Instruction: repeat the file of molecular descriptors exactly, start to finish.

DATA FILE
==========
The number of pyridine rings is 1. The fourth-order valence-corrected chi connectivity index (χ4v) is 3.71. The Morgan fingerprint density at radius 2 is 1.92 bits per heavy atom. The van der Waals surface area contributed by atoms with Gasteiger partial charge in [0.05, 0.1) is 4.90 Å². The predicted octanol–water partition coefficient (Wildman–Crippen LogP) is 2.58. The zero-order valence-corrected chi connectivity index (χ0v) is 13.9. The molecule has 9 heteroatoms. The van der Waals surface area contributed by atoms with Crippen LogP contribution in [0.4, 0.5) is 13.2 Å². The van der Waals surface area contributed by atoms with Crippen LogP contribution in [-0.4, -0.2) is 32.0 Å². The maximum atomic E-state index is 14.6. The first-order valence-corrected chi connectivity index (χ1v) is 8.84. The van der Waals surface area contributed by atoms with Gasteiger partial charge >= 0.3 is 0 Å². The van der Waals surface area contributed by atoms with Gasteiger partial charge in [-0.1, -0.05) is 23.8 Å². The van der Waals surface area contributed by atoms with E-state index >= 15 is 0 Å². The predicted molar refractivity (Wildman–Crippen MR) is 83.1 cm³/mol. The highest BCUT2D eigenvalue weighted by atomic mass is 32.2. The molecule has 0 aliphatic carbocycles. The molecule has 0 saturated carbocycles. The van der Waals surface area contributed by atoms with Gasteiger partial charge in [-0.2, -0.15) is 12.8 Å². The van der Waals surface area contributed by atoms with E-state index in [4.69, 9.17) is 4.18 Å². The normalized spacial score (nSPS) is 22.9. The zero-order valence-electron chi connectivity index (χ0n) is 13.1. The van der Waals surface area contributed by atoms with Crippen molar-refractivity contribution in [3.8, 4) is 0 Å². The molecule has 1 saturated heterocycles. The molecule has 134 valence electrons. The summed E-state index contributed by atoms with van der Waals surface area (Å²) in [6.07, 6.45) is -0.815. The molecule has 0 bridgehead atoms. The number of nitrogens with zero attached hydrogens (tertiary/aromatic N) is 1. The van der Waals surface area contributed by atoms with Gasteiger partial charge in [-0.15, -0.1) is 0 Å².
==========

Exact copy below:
The number of pyridine rings is 1. The fourth-order valence-corrected chi connectivity index (χ4v) is 3.71. The Morgan fingerprint density at radius 2 is 1.92 bits per heavy atom. The van der Waals surface area contributed by atoms with Gasteiger partial charge in [0.05, 0.1) is 4.90 Å². The predicted octanol–water partition coefficient (Wildman–Crippen LogP) is 2.58. The zero-order valence-corrected chi connectivity index (χ0v) is 13.9. The molecule has 9 heteroatoms. The van der Waals surface area contributed by atoms with Crippen LogP contribution in [0.4, 0.5) is 13.2 Å². The van der Waals surface area contributed by atoms with Crippen LogP contribution in [-0.4, -0.2) is 32.0 Å². The maximum atomic E-state index is 14.6. The first-order valence-corrected chi connectivity index (χ1v) is 8.84. The van der Waals surface area contributed by atoms with Gasteiger partial charge >= 0.3 is 0 Å². The van der Waals surface area contributed by atoms with Gasteiger partial charge in [-0.1, -0.05) is 23.8 Å². The van der Waals surface area contributed by atoms with E-state index >= 15 is 0 Å². The predicted molar refractivity (Wildman–Crippen MR) is 83.1 cm³/mol. The highest BCUT2D eigenvalue weighted by atomic mass is 32.2. The molecule has 0 aliphatic carbocycles. The molecule has 0 saturated carbocycles. The van der Waals surface area contributed by atoms with Gasteiger partial charge in [-0.2, -0.15) is 12.8 Å². The van der Waals surface area contributed by atoms with E-state index in [4.69, 9.17) is 4.18 Å². The normalized spacial score (nSPS) is 22.9. The zero-order valence-electron chi connectivity index (χ0n) is 13.1. The van der Waals surface area contributed by atoms with Crippen molar-refractivity contribution in [3.8, 4) is 0 Å². The molecule has 1 saturated heterocycles. The molecule has 134 valence electrons. The summed E-state index contributed by atoms with van der Waals surface area (Å²) in [6.07, 6.45) is -0.815. The molecule has 0 bridgehead atoms. The number of nitrogens with zero attached hydrogens (tertiary/aromatic N) is 1. The van der Waals surface area contributed by atoms with Gasteiger partial charge in [-0.15, -0.1) is 0 Å².